A report to the Local Planning Panel next week outlines Council’s next step in its continuing campaign to sell land at Austin Butler Reserve, Woy Woy, to Peninsula Plaza shopping centre.
This is despite long running community opposition, a petition by the Local Member, and an open letter to council this week calling on council-under-administration to withdraw the land from sale.
The letter writers have yet to receive a response from Administrator Rik Hart.
Council regulations allow the council to make incremental decisions: this step is to change the land from “community” to “operational”.
But that allows council-under-administration to then sell the land.
The report to the panel skips over the other impediments to the sale, such as looking at rezoning the land that was dedicated to Council as a public reserve on 8 January 1968, and is subject to a public trust
The dedication and public trust need to be extinquished.
The land is zoned RE1 Public Recreation and will need to be rezoned if the sale goes ahead and if the shopping centre actually wants to use the land for anything other than public reserve.
Because this initial step does not propose to rezone at this stage, Council can quite legitimately state that the proposal will not adversely affect critical habitat, threatened species, populations or ecological communities, or their habitats.
Nor does it need – at this stage – to look at social or economic impacts.
Again, that comes later when either Council or the proposed new owner looks at changing the zoning.
Nor does the report to the planning panel mention the open letter to council signed by 13 community groups who have said no to sale.
The land involved is about 400square metres of reserve with includes 44 mature paperbark and she oak trees that are the last substantial
area of natural shade in the Woy Woy town centre.
The community groups put out a joint statement earlier this week saying they do not accept the Administrator’s proposed deal: to sell the land to the plaza and allocate all proceeds from that sale via the 10-year Long Term Financial Plan to the greening of the local community.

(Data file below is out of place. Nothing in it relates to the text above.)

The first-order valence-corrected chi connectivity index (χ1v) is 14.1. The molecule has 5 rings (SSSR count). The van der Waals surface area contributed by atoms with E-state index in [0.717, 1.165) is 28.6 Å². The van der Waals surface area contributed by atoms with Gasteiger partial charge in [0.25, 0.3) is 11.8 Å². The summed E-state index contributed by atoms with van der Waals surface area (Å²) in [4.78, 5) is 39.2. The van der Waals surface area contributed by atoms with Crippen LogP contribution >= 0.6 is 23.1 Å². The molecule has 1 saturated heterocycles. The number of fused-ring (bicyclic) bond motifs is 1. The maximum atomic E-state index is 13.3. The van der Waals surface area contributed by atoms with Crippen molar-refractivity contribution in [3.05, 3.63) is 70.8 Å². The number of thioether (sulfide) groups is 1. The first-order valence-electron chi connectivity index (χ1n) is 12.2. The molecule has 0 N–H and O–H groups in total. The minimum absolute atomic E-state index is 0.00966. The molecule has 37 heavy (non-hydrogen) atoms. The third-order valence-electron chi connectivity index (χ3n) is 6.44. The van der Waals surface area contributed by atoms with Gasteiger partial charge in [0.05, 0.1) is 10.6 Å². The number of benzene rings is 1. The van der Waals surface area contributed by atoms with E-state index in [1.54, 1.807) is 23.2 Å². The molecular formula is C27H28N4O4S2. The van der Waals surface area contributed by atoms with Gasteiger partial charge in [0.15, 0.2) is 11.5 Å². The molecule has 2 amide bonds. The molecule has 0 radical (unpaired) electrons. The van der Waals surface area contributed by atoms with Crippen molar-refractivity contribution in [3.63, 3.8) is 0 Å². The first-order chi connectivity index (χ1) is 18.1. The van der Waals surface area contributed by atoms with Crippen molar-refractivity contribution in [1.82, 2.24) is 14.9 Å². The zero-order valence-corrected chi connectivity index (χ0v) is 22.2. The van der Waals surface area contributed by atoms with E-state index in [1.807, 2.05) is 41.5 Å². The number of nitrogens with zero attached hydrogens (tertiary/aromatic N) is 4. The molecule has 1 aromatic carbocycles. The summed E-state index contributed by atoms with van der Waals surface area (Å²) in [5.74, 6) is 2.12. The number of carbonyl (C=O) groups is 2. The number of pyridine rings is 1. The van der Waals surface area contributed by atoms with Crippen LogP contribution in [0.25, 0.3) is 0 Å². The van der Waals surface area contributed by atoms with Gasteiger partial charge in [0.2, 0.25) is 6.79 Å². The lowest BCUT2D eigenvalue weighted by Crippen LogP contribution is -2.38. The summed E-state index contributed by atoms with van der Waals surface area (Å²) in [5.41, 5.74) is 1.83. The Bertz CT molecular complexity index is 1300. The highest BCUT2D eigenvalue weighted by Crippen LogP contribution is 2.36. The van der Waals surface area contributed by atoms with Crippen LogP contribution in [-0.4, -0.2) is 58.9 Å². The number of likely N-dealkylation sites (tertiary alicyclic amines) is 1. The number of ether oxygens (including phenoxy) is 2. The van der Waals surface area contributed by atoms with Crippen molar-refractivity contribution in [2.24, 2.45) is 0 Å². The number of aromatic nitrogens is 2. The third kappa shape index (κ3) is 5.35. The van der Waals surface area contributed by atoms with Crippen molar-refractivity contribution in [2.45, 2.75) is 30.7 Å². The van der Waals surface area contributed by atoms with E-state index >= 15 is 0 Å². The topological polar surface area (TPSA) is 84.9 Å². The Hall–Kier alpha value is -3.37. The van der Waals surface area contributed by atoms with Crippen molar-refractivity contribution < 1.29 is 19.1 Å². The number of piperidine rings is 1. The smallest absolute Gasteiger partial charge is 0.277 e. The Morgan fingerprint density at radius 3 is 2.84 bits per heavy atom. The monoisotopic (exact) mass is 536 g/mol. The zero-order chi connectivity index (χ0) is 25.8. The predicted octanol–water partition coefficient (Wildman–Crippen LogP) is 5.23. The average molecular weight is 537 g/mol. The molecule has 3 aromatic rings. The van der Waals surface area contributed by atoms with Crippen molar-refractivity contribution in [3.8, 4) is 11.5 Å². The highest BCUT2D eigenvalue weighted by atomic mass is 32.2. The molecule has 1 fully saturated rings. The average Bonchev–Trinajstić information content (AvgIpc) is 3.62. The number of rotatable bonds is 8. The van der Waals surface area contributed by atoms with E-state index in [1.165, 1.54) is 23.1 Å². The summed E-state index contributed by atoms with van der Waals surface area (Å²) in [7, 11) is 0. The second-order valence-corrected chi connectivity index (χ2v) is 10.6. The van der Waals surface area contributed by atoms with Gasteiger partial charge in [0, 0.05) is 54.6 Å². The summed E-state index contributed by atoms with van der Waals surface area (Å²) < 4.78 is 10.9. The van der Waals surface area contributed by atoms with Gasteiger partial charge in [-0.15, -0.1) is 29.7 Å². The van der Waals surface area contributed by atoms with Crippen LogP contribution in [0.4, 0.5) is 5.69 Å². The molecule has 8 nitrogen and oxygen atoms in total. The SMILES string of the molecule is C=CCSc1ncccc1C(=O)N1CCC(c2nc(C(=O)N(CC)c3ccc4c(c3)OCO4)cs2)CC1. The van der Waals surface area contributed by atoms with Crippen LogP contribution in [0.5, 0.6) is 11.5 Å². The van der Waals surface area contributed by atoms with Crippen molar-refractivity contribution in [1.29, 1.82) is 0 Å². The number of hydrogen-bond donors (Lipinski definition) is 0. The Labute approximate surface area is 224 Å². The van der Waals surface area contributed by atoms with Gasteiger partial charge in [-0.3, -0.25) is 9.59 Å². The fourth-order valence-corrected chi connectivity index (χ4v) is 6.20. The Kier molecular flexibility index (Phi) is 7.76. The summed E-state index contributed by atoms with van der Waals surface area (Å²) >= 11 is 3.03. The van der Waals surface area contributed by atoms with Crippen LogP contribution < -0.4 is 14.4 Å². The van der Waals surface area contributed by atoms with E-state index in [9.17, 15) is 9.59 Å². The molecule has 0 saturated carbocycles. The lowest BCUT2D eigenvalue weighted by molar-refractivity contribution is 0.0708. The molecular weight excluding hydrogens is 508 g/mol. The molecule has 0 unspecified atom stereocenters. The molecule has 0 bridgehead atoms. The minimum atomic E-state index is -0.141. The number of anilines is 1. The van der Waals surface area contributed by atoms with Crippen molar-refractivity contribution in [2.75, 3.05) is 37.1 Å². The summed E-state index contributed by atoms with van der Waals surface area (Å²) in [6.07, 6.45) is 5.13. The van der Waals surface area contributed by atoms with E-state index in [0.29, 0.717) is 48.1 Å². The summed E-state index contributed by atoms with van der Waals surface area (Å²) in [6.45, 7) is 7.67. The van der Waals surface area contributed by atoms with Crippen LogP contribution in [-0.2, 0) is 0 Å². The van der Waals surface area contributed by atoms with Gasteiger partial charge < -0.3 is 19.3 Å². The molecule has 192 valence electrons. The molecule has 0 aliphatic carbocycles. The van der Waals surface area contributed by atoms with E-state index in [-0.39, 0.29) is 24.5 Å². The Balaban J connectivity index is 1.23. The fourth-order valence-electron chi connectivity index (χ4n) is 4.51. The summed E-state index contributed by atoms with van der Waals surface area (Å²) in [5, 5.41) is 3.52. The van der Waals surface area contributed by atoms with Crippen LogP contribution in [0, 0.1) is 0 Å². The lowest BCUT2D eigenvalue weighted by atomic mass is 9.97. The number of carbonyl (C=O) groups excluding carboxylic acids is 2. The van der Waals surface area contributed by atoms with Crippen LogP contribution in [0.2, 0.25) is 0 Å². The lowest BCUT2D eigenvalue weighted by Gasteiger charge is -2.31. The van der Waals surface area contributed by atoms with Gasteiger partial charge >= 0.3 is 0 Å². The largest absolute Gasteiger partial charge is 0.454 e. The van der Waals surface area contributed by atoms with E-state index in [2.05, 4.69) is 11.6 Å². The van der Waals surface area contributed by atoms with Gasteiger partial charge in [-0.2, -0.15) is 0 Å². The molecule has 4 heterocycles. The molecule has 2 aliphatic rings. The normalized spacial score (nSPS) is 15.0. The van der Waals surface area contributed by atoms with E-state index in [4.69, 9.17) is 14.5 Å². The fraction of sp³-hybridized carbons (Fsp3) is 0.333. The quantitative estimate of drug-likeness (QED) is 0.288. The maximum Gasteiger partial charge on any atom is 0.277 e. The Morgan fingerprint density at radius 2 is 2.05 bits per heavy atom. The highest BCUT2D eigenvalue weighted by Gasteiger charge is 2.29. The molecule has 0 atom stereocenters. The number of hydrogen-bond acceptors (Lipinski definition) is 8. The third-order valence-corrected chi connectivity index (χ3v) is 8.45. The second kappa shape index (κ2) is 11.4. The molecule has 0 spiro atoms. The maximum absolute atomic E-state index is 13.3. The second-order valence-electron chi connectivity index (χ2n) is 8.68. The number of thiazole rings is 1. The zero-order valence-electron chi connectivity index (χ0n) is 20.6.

Jennifer Wilder, spokesperson for Grow Urban Shade Trees (GUST), said, “GUST has written to Mr Hart and told him there is no deal in terms of the trade-off he suggested. We don’t think a much-needed urban greening program should be conditional on getting rid of this rare remnant of native woodland.”
Julian Bowker from the Peninsula Residents Association said the community had been telling the council since late 2020 that it did not want the land reclassified, rezoned or sold.
“Pedestrian safety has been put forward as a reason for needing the land but there is no publicly available information about the dangers of the current loading dock, pedestrian safety or traffic hazards,” he said.
“Council says it is now in a financially stable situation after previous land sales and other measures so why does it need to sell more public land? We know some of the previous land sales have resulted in developers reselling land within months for massive profits so there is very little trust in the process.”
Chair of the Community Environment Network, Gary Chestnut, said the land was dedicated to council for community recreation and there has been no resolution to discharge that dedication, as required by the Local Government Act (Section 30(1)).
“It is far from best practice for a council to pre-empt the outcome of a community consultation on a reclassification or a rezoning of public land. These actions have created multiple conflicts of interest for the council. It is truly a ‘dog’s breakfast’,” Mr Chestnut said.
The Australian Conservation Foundation Central Coast Community Group spokesperson, Mark Ellis, said the alliance of community groups had already held two events at Austin Butler to demonstrate their opposition to the council’s position.
“We’ve met Liesl Tesch, Member for Gosford, who has started her own petition to support our campaign,” he said.
“Mr Hart’s offer of a street greening program makes us think he has forgotten about the council’s Greener Places Strategy, adopted in 2022.
“Keeping Austin Butler and street greening the Woy Woy Peninsula should not be mutually exclusive. Council must implement measures to provide street trees and deep soil planting throughout the Peninsula in addition to protecting established trees, not instead of,” Mr Ellis said.
The Local Planning Panel will examine the proposal at its September 14 meeting but Council is merely asking the panel for its advice on the matter.
The administrator will make the decision on whether to proceed.
“The site is proposed to be leased an/or sold to the owners of the adjoining shopping centre to facilitate improved access and pedestrian safety,” the report states.
“If the sale/long term lease is to proceed a separate Planning Proposal will need to be prepared to consider the future land use.”
The panel will discuss the matter in private and the community has not been invited to address the panel to outline its opposition.
MP Tesch’s petition can be signed here: https://liesltesch.client.trfg.au/community/petitions/petitions/
Keep following the campaign here: https://www.facebook.com/soscommunitylandcc